If IT Pros Were Doctors

If IT Pros Were Doctors

The classic role of an IT pro was rather like a GP — you needed to know a lot about a wide variety of potential problem areas. Is that still the case today?

Medical picture from Shutterstock

This line of thinking was suggested in a presentation by Stefan Haase, divisional product director for data cloud services at InTechnology, during Data Centre World in London (which I’m covering as part of our ongoing World Of Servers series). Around 2000, the role of an IT director was very much like that of a GP, Haase arued. Your business ran a wide variety of systems and you needed to know how to troubleshoot all of them (though you might use specialists for particularly thorny problems).

That approach has changed somewhat in the cloud era. The need for maintenance care is much reduced, and the focus is on maintaining the overall health of the system rather than fixing spot problems. You’re a consultant, not a jack of all trades.

In this context, working for an outsourcer might be viewed as the equivalent of being in the emergency ward; everyone shows up with their problems. Working in IT for a cloud provider is like being in a large general practice with dozens of other doctors: there’s a large base of people all utilising the same services and not caring who they see. Running a department full of ageing machines that are several versions behind is presumably the equivalent of being in alternative medicine; it happens, but there’s no evidence it’s actually a good idea.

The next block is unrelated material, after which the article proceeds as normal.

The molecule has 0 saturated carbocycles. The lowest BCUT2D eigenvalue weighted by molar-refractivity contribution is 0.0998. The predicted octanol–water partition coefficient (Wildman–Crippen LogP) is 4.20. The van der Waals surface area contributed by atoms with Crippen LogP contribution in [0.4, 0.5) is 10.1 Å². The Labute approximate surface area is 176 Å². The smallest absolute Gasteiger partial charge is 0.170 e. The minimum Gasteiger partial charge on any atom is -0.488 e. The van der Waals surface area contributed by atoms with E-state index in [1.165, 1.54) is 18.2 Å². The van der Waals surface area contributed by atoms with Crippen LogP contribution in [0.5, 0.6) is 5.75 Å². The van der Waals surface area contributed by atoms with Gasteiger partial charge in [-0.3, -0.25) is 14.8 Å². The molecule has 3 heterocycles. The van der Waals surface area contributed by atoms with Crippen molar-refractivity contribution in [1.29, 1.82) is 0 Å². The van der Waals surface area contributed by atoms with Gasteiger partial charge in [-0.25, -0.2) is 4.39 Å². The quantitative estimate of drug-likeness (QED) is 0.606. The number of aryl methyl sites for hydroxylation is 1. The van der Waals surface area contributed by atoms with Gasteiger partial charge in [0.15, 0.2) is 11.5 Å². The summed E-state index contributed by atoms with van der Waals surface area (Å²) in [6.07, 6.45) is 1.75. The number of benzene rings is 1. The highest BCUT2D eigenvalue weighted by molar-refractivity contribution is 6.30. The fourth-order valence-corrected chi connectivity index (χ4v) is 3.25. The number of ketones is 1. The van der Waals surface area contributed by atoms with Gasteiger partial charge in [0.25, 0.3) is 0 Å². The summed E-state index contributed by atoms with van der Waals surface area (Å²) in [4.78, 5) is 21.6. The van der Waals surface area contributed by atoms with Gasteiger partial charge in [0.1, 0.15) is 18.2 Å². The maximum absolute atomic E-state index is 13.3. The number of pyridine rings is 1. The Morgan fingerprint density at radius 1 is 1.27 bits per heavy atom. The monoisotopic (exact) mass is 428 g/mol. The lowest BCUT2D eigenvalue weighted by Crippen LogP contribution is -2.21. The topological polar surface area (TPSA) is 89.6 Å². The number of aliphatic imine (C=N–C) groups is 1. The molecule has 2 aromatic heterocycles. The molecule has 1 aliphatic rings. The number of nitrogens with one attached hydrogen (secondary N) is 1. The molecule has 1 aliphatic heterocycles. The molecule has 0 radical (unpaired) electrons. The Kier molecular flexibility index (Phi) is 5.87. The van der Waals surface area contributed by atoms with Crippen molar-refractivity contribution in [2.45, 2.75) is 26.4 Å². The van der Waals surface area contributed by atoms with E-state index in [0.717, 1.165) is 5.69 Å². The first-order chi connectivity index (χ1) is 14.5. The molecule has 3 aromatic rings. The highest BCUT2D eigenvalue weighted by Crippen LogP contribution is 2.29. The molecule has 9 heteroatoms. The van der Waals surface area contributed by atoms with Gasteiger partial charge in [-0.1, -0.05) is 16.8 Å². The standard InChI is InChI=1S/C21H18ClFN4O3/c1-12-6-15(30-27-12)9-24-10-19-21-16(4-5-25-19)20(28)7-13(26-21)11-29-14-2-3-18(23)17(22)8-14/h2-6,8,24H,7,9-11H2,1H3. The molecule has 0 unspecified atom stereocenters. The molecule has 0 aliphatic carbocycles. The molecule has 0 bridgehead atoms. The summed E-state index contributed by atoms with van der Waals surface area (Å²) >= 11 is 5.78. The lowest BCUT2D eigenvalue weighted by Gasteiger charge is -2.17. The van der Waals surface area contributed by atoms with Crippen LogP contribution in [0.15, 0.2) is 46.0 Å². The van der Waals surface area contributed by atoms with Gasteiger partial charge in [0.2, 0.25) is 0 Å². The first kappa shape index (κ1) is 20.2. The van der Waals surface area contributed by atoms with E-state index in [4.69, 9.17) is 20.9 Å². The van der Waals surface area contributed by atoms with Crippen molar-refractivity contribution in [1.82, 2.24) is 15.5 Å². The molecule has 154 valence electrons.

Any other suggested additions to the list?

Lifehacker’s World Of Servers sees me travelling to conferences around Australia and around the globe in search of fresh insights into how server and infrastructure deployment is changing in the cloud era. This week, I’m in London for Data Centre World, paying particular attention to how to maximise efficiency and lower costs in the data centre.


  • I’ve always thought the 2 disciplines had very similar processes. Both in IT and in medicine, with experience you can pinpoint issues based on the external symptoms, run tests and provide solutions. In some ways I think IT is harder. All human bodies work relatively the same, and treatments are standardised and have been tried and tested by many others before they’re put into mainstream use. With IT on the other hand many issues can be specific to a given setup and may never have been encountered before. That said, unfortunately if a doctor stuffs up they can’t reboot or restore from backup…

  • I’m a GP and I think my job is sometimes like being in IT. Every now and then all the standards and guidelines get changed and you have to re-learn everything. Or the latest and greatest upgraded medication turns out to be rubbish, and the old version was actually better.

  • The difference being that if you’re in IT and you break something you can just reflash/reinstall/replace/restore/reboot etc

    You stuff up and a person and you don’t get the chance to do that. Once you uninstall a leg you can’t reinstall a new one, and good luck with the turn it off and on again.

    (note: I’m neither in health nor in IT)

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